ChatGPT limited in producing environmental justice information on rural counties: US study

Researchers have discovered the limits to ChatGPT’s ability to provide location-specific information about environmental justice issues, which they said possibly hint at the chatbot’s geographic biases. The researchers at Virginia Tech University in the US asked ChatGPT to answer a prompt about the environmental justice issues in each of the 3,108 counties across the states of the country. ChatGPT is a generative artificial intelligence (AI) tool, developed by OpenAI, that is trained extensively on massive amounts of data in natural language. Such AI tools, also called large language models, can process, manipulate and generate textual responses based on users’ requests, or “prompts”.

The researchers found that while ChatGPT displayed an ability to identify location-specific environmental justice challenges in large, high-density population areas, the tool had limitations when it came to local environmental justice issues.

They said that the AI model could provide location-specific information for only about 17 per cent, or 515, of the total 3,018 counties it was asked about. Their findings are published in the journal Telematics and Informatics.

“We need to investigate the limitations of the technology to ensure that future developers recognise the possibilities of biases. That was the driving motivation of this research,” said Junghwan Kim, assistant professor at the Virginia Tech University and the study’s corresponding author.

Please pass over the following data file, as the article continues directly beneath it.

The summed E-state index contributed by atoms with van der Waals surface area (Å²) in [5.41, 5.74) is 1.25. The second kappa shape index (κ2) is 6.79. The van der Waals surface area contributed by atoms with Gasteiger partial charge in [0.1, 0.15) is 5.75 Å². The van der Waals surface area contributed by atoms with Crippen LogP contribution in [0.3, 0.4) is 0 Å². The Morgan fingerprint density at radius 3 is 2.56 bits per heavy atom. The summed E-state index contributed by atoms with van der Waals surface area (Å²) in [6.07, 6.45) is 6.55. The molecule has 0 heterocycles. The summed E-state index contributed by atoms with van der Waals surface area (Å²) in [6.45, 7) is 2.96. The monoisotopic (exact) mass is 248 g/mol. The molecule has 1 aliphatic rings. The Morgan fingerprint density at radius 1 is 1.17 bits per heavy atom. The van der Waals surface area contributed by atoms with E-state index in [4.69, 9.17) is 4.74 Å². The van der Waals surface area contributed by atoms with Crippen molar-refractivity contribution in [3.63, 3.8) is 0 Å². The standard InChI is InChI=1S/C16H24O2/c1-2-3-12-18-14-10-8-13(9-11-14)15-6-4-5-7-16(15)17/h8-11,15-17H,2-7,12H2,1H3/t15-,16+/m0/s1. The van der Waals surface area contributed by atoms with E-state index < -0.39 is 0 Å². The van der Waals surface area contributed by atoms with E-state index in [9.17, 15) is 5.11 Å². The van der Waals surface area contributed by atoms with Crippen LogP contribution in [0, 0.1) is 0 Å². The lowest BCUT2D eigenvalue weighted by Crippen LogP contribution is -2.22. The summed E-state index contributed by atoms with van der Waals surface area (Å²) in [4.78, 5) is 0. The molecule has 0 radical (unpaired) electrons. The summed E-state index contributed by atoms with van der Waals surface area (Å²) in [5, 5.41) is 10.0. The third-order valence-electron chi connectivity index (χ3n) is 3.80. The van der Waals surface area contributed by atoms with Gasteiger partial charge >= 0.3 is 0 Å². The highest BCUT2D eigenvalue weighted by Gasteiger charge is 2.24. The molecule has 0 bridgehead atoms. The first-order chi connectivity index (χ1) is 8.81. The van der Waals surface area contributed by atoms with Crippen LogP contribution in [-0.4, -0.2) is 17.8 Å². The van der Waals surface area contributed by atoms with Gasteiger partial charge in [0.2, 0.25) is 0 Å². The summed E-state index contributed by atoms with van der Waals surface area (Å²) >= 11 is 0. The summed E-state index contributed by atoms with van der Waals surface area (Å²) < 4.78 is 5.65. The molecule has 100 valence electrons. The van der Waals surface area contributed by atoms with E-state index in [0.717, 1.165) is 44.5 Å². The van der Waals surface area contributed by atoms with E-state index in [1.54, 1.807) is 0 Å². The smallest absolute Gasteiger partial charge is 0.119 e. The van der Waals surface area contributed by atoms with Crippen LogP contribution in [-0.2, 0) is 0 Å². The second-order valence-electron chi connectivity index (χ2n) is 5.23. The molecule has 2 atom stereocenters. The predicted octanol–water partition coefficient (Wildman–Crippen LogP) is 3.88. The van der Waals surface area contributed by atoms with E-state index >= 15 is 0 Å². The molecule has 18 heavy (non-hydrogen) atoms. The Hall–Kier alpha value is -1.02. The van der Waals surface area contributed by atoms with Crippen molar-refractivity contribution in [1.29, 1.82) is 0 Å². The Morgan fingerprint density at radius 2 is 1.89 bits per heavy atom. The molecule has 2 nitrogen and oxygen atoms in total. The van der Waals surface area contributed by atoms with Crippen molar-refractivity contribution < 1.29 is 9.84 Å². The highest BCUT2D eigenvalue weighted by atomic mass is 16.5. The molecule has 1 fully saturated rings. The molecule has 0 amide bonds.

The researchers said they chose environmental justice as the subject for the investigation to expand the range of questions typically used to test the performance of generative AI tools.

The US Department of Energy describes environmental justice as the “fair treatment and meaningful involvement of all people, regardless of race, colour, national origin, or income, with respect to the development, implementation, and enforcement of environmental laws, regulations, and policies”.

Asking questions county-wise allowed the researchers to measure ChatGPT’s responses against sociodemographic parameters such as population density and median household income, they said. The populations in the counties they surveyed ranged from 1,00,19,635 (Los Angeles County, California) to 83 (Loving County, Texas).

The team found that in rural states such as Idaho and New Hampshire, more than 90 per cent of the population lived in counties that could not receive local-specific information.

On the other hand, in states with larger urban populations such as Delaware or California, fewer than one per cent of the population lived in counties that cannot receive specific information, the researchers said.

“While more study is needed, our findings reveal that geographic biases currently exist in the ChatGPT model,” said Kim, who teaches in the Department of Geography.

The findings hinted at issues regarding the “reliability and resiliency of large-language models”, according to study co-author Ismini Lourentzou, who teaches in the Department of Computer Science.

“This is a starting point to investigate how programmers and AI developers might be able to anticipate and mitigate the disparity of information between big and small cities, between urban and rural environments,” Kim added.

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